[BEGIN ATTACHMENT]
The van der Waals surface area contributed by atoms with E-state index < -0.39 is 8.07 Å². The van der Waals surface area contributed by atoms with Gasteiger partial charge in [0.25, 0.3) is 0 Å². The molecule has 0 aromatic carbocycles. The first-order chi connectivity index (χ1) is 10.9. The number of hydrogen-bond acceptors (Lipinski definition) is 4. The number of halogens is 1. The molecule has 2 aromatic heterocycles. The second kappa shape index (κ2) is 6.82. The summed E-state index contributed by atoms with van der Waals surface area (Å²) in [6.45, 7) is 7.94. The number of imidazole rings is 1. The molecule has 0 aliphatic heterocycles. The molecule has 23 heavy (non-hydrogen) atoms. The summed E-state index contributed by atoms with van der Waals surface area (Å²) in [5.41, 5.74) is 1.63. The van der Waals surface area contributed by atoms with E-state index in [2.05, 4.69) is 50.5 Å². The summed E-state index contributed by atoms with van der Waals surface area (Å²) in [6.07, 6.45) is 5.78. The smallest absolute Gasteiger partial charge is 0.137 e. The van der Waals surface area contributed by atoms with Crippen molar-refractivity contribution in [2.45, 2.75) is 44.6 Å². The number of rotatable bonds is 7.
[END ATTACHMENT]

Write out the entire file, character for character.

The van der Waals surface area contributed by atoms with E-state index < -0.39 is 8.07 Å². The van der Waals surface area contributed by atoms with Gasteiger partial charge in [0.25, 0.3) is 0 Å². The molecule has 0 aromatic carbocycles. The first-order chi connectivity index (χ1) is 10.9. The number of hydrogen-bond acceptors (Lipinski definition) is 4. The number of halogens is 1. The molecule has 2 aromatic heterocycles. The second kappa shape index (κ2) is 6.82. The summed E-state index contributed by atoms with van der Waals surface area (Å²) in [6.45, 7) is 7.94. The number of imidazole rings is 1. The molecule has 0 aliphatic heterocycles. The molecule has 23 heavy (non-hydrogen) atoms. The summed E-state index contributed by atoms with van der Waals surface area (Å²) in [5.41, 5.74) is 1.63. The van der Waals surface area contributed by atoms with E-state index in [2.05, 4.69) is 50.5 Å². The summed E-state index contributed by atoms with van der Waals surface area (Å²) in [6.07, 6.45) is 5.78. The smallest absolute Gasteiger partial charge is 0.137 e. The van der Waals surface area contributed by atoms with Crippen molar-refractivity contribution in [2.45, 2.75) is 44.6 Å². The number of rotatable bonds is 7.